[cancer|personal] Progress is being made at NIH

We are advancing, albeit slowly, here at NIH. I have chosen a study out of the five we were offered across three teams of investigators. This in turn has led to more choices, some of which are dependent on lab work which is even now being done.

Today I have an EKG (again) and a pulmonary workup. We’ll also be chasing several administrative issues at NIH while we’re there.

Thursday I have a leukapheresis session scheduled. This include an outpatient procedure to insert a catheter in my femoral artery, as the veins in my arms are not suitable for the large-gauge needles normally used. I believe that will last much of the day due to the need to filter a very high volume of blood.

Friday I have a consultation with the thoracic surgery group. There may also be a consultation with the infectious disease group to formally clear up a rather odd lingering issue from my childhood overseas.

I expect to fly back to Portland on Saturday, and return to Maryland around January 21st for thoracic surgery on January 23rd. The goal of the surgery is a non-therapeutic resection to harvest sufficient tumor tissue for culturing of naturally-occurring healthy immune cells typically found interpenetrated with solid tumors. I will return again in early February for a rather complex series of treatments involving a roughly three-week inpatient stay at the hospital on the NIH campus.

Some of the above may change, depending on the lab work results I mentioned, but that’s the current plan. I’ve been cleared to discuss the treatment in a general way on the blog and in social media, but am awaiting another conversation with the physicians before getting into detail about the science and the treatment processes. I want to make sure that I am respecting any confidentiality issues around the research in progress.

I will say that NIH sheds a whole new light on the old conservative scare phrase, “I’m from the government and I’m here to help.” This is socialized medicine in its most literal American incarnation, and it’s damned good medicine with a very positive patient experience so far. Your tax dollars and mine are hard work, doing things that may eventually help cure millions. It’s an honor to be a guinea pig here.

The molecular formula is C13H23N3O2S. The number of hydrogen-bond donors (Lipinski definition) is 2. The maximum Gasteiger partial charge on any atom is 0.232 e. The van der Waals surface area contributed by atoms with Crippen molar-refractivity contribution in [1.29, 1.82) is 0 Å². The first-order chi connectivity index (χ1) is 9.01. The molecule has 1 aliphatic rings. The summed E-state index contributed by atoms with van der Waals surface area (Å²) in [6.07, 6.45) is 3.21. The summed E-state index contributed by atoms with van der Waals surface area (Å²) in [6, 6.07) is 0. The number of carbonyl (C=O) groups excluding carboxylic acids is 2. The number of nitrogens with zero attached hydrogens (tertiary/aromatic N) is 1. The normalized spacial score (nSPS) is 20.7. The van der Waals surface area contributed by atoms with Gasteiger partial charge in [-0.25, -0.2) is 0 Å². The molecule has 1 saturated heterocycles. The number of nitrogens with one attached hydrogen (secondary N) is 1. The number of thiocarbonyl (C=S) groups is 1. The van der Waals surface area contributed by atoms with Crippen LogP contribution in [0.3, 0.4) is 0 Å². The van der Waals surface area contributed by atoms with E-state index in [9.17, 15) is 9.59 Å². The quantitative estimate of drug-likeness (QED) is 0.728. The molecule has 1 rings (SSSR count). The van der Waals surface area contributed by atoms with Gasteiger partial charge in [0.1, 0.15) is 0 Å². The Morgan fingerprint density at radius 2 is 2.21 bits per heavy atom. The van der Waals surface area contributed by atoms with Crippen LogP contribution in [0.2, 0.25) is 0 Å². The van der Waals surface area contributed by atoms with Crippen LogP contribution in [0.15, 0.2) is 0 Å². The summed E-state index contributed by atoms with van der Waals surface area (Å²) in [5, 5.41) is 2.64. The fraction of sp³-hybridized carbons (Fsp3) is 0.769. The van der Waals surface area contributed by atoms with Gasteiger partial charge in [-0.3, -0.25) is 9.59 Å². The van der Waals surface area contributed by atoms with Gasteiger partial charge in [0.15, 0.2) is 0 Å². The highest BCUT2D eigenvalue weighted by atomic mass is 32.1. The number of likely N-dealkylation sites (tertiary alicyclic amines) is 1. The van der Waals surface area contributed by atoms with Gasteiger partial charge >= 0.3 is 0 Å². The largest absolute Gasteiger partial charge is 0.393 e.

Onward we go.

2 thoughts on “[cancer|personal] Progress is being made at NIH

  1. Stevie says:

    Jay
    I’m delighted that you have self directed yourself to a place where equally determined people are doing exciting stuff which holds some promise for the future.
    As you know, my daughter is a doctor, and she assures me that every oncology clinic on the face of the planet has a patient who survived when all of the odds said they couldn’t. I continue to hope that you will be that patient on your particular part of the planet…

  2. Albatross says:

    I sincerely hope that you develop super powers as a result of these experimental treatments. Failing that however I’d be willing to settle for a simple return to a cancer free status. But first things first, be sure to check in March whether you can see through women’s clothing yet…

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